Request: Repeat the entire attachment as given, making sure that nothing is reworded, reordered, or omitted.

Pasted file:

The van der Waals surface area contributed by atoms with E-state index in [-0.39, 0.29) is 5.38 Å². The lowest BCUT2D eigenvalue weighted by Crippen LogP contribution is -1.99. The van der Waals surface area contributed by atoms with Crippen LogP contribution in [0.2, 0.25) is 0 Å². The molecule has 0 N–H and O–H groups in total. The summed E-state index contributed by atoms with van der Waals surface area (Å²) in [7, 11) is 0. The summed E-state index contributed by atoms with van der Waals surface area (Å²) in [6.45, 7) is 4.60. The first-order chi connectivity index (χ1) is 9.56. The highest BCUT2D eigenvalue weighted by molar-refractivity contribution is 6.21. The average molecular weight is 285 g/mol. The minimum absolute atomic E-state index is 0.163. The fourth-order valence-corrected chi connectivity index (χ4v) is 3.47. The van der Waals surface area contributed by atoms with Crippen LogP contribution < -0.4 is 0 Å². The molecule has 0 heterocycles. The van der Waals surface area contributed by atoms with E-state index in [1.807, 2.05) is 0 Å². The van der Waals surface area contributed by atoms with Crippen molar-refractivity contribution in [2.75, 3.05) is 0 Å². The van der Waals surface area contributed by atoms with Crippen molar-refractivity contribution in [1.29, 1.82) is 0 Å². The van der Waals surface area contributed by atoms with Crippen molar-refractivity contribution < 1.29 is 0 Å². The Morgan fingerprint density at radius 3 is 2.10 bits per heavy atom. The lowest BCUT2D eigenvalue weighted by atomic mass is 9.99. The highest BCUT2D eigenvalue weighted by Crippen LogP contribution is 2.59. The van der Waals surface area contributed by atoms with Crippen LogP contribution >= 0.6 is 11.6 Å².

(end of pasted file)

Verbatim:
The van der Waals surface area contributed by atoms with E-state index in [-0.39, 0.29) is 5.38 Å². The lowest BCUT2D eigenvalue weighted by Crippen LogP contribution is -1.99. The van der Waals surface area contributed by atoms with Crippen LogP contribution in [0.2, 0.25) is 0 Å². The molecule has 0 N–H and O–H groups in total. The summed E-state index contributed by atoms with van der Waals surface area (Å²) in [7, 11) is 0. The summed E-state index contributed by atoms with van der Waals surface area (Å²) in [6.45, 7) is 4.60. The first-order chi connectivity index (χ1) is 9.56. The highest BCUT2D eigenvalue weighted by molar-refractivity contribution is 6.21. The average molecular weight is 285 g/mol. The minimum absolute atomic E-state index is 0.163. The fourth-order valence-corrected chi connectivity index (χ4v) is 3.47. The van der Waals surface area contributed by atoms with Crippen LogP contribution < -0.4 is 0 Å². The molecule has 0 heterocycles. The van der Waals surface area contributed by atoms with E-state index in [1.807, 2.05) is 0 Å². The van der Waals surface area contributed by atoms with Crippen molar-refractivity contribution in [2.75, 3.05) is 0 Å². The van der Waals surface area contributed by atoms with Crippen molar-refractivity contribution in [1.29, 1.82) is 0 Å². The van der Waals surface area contributed by atoms with Crippen molar-refractivity contribution < 1.29 is 0 Å². The Morgan fingerprint density at radius 3 is 2.10 bits per heavy atom. The lowest BCUT2D eigenvalue weighted by atomic mass is 9.99. The highest BCUT2D eigenvalue weighted by Crippen LogP contribution is 2.59. The van der Waals surface area contributed by atoms with Crippen LogP contribution >= 0.6 is 11.6 Å².